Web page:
Can you give us a brief overview of the admission process?
Every year we receive about 200-300 applications. Our staff sits with every parent who wants to apply and helps them fill the application form. Speaking with the parents serves as an informal interview and gives us an idea of what the parents want for their children, and how committed they are to the cause of their education. We then narrow the pool down to 80 applicants. We visit the homes of the students to get a fair understanding of their domestic environment, keeping in mind the evaluation criteria. Following this, we narrow the applicant pool down to 40. We interview the parents and children once again. Evaluate the child’s creative and performing arts ability. This helps us decide which area to focus on. Finally we admit 20 students, and about 5 students are waitlisted.
What are the challenges in operating a non-traditional school?
One of the biggest challenges we have is the funding. So far we have had grant partners who funded the education. But the problems is that if they pull out of the partnership, we are left without funds. We provide the accommodation, food, uniforms, shoes, etc. The books are generally funded by the Karnataka Secondary Education Examination Board and other donors. We are looking to fill this gap.
Another challenge is students dropping out. Class 1 students, because they miss their parents and want to go back home. And higher class students would leave because their parents want them to help them out in the farms or get the girls married off. It has been a challenge to ensure they all stay in school. This was a big challenge especially in the initial years. But now, the rates have dropped. For the past two-three years, even class 1 students are not going back home.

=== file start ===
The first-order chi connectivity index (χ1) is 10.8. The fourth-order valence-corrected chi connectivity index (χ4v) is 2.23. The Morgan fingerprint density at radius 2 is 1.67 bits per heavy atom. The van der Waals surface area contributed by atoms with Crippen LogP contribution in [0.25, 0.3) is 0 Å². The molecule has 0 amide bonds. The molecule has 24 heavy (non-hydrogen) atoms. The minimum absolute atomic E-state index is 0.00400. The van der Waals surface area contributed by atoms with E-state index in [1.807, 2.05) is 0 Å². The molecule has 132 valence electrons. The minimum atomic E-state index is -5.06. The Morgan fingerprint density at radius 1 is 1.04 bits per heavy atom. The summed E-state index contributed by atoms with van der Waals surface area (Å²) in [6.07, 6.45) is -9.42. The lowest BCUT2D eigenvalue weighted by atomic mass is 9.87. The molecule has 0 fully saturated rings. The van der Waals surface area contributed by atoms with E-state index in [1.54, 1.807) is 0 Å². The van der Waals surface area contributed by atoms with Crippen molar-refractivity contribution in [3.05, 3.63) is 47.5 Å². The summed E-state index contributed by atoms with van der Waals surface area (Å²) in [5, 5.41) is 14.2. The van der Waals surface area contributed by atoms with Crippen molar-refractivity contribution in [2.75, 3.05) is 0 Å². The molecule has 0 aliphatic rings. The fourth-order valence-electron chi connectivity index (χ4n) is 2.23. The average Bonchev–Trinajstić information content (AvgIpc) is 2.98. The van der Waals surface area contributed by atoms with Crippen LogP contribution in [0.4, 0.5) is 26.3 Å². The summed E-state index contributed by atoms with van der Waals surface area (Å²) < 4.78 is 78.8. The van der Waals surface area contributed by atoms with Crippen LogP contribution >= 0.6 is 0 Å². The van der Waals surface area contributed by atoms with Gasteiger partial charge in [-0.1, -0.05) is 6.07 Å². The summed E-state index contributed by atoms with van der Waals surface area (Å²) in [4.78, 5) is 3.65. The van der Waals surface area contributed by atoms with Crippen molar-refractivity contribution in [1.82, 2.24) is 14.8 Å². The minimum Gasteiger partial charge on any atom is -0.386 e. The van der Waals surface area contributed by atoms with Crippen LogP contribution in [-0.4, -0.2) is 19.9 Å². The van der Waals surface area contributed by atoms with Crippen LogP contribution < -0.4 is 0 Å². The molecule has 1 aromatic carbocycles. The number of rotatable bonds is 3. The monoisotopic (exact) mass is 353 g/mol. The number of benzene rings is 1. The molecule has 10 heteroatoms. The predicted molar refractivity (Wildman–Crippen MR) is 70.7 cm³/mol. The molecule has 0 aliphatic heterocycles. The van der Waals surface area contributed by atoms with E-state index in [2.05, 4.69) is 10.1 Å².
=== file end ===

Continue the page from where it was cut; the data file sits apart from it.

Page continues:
What do you find is the biggest challenge or drawback in the Indian education system today?
We find that there is a systemic failure of education in the rural areas, from anganwadis to universities. Soft skills, communication, etc are not taught properly. This is why there is a dearth of employable graduates in the country and the organisations hiring fresh graduates have to spend a lot of time, effort, and money to train them. We need to see progress on both sides. In the students, and the adults.
This is why at KSV, we aim to create a conducive and comfortable environment which is safe, secure, and free from fear. The students are actively encouraged to ask questions and participate in classroom discussions. Curiosity is not shunned. We also train our teachers extensively so that they can do their best to ensure all the questions are answered. Because we want our students to be critical thinkers.
The Don’t Give Up World Team is inspired by the work and contribution of all the members of KSV. you can contact the school at email@example.com and firstname.lastname@example.org respectively. Apart from notable persons like Mr. Girish Karnad being associated with the school, KSV has also been a part of the Jagriti Yatra conducted every year. Jagriti Yatra is a 15 day, 8000 km train journey that aims to “build the India of smaller towns and villages through enterprise”. Interested readers can visit their website to know more.